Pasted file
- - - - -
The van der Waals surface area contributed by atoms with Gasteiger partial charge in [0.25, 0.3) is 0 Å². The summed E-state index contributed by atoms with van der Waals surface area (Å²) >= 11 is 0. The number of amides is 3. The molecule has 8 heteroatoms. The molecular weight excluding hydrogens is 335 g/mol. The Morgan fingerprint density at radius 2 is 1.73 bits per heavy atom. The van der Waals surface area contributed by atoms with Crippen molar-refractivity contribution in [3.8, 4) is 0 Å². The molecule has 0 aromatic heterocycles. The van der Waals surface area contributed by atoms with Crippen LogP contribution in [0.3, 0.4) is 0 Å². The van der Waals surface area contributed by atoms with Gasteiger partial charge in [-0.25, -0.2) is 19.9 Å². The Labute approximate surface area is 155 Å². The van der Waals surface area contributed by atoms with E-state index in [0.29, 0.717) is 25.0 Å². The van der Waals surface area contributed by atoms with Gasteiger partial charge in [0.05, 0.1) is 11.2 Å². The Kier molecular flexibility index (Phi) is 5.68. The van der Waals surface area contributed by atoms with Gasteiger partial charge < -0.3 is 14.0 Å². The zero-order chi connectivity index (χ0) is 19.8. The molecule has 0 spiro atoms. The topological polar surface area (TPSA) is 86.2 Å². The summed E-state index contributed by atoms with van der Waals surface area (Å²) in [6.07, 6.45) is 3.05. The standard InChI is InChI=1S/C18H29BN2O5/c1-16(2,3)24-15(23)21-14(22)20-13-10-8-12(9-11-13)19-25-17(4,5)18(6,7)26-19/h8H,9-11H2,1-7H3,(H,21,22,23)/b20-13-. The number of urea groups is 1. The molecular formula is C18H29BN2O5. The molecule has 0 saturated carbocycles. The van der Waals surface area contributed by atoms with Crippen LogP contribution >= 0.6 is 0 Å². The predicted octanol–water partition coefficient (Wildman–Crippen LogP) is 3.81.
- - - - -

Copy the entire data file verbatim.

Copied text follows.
The van der Waals surface area contributed by atoms with Gasteiger partial charge in [0.25, 0.3) is 0 Å². The summed E-state index contributed by atoms with van der Waals surface area (Å²) >= 11 is 0. The number of amides is 3. The molecule has 8 heteroatoms. The molecular weight excluding hydrogens is 335 g/mol. The Morgan fingerprint density at radius 2 is 1.73 bits per heavy atom. The van der Waals surface area contributed by atoms with Crippen molar-refractivity contribution in [3.8, 4) is 0 Å². The molecule has 0 aromatic heterocycles. The van der Waals surface area contributed by atoms with Crippen LogP contribution in [0.3, 0.4) is 0 Å². The van der Waals surface area contributed by atoms with Gasteiger partial charge in [-0.25, -0.2) is 19.9 Å². The Labute approximate surface area is 155 Å². The van der Waals surface area contributed by atoms with E-state index in [0.29, 0.717) is 25.0 Å². The van der Waals surface area contributed by atoms with Gasteiger partial charge in [0.05, 0.1) is 11.2 Å². The Kier molecular flexibility index (Phi) is 5.68. The van der Waals surface area contributed by atoms with Gasteiger partial charge < -0.3 is 14.0 Å². The zero-order chi connectivity index (χ0) is 19.8. The molecule has 0 spiro atoms. The topological polar surface area (TPSA) is 86.2 Å². The summed E-state index contributed by atoms with van der Waals surface area (Å²) in [6.07, 6.45) is 3.05. The standard InChI is InChI=1S/C18H29BN2O5/c1-16(2,3)24-15(23)21-14(22)20-13-10-8-12(9-11-13)19-25-17(4,5)18(6,7)26-19/h8H,9-11H2,1-7H3,(H,21,22,23)/b20-13-. The number of urea groups is 1. The molecular formula is C18H29BN2O5. The molecule has 0 saturated carbocycles. The van der Waals surface area contributed by atoms with Crippen LogP contribution >= 0.6 is 0 Å². The predicted octanol–water partition coefficient (Wildman–Crippen LogP) is 3.81.